By Ayesha Rascoe
WASHINGTON (Reuters) - The U.S. offshore drilling regulator on Wednesday formally issued sanctions against BP and the major contractors for the 2010 explosion on the Deepwater Horizon rig that killed 11 workers and unleashed more than 4 million barrels of oil into the Gulf of Mexico.
The newly formed Bureau of Safety and Environmental Enforcement filed 15 "incidents of non-compliance" to the companies. It did not release details of how much the companies may face in fines.
By law, the companies face fines of up to $35,000 a day, per incident for the violations.
The infractions uncovered during the federal probe of the accident were outlined in the Interior Department's final report on the disaster, released last month.
BP, owner of the ruptured Macondo well, received the lion's share of the sanctions, with seven notices for violations ranging from failure to protect health and property to failing to keep well under control at all times.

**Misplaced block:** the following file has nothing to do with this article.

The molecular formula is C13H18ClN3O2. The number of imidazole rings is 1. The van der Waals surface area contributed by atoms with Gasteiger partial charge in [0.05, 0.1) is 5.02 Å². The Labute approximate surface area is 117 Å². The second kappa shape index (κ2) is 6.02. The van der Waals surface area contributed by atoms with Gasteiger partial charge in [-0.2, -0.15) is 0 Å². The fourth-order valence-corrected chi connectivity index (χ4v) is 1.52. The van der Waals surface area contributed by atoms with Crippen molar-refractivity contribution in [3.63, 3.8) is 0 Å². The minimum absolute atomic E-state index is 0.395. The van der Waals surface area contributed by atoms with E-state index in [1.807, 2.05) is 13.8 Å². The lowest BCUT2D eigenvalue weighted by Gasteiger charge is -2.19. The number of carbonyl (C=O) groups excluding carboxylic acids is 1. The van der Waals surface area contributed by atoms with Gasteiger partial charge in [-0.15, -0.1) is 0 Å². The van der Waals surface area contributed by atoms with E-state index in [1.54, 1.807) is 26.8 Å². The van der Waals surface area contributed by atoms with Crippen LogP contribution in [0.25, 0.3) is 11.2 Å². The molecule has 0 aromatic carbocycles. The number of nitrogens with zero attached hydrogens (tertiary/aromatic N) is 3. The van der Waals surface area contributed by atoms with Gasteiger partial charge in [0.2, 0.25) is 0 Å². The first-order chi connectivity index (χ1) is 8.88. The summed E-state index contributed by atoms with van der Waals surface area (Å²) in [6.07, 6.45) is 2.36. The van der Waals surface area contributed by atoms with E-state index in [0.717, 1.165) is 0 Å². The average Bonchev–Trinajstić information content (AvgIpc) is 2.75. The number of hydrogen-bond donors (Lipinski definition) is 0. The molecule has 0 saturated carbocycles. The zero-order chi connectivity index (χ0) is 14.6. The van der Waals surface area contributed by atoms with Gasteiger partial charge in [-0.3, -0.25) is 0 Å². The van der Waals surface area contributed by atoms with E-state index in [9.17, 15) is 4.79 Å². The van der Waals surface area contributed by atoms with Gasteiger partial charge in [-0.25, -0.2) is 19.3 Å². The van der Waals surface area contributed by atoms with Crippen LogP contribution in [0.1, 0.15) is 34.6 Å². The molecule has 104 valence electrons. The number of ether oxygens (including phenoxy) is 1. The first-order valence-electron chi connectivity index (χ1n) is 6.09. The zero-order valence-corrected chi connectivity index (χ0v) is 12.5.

In a first for the department, BP's contractors Transocean, which owned the Deepwater Horizon rig, and Halliburton, which carried out cementing on the well, also face sanctions.
The contractors each received four notices of violations.
Traditionally, the department has only gone after a well's operators for rule infractions. But after last year's spill, the department has asserted its has authority to regulate contractors.
The decision to sanction Transocean and Halliburton reflects the "severity of the incident, the findings of the joint investigation, as well as Secretary Ken Salazar and Director (Michael) Bromwich's commitment to holding all parties accountable," the regulator said in a statement.
(Editing by David Gregorio)
It’s No Big Deal, But Top Hillary Advisers Knew Right Away That Benghazi Was A Terrorist Attack | Matt Vespa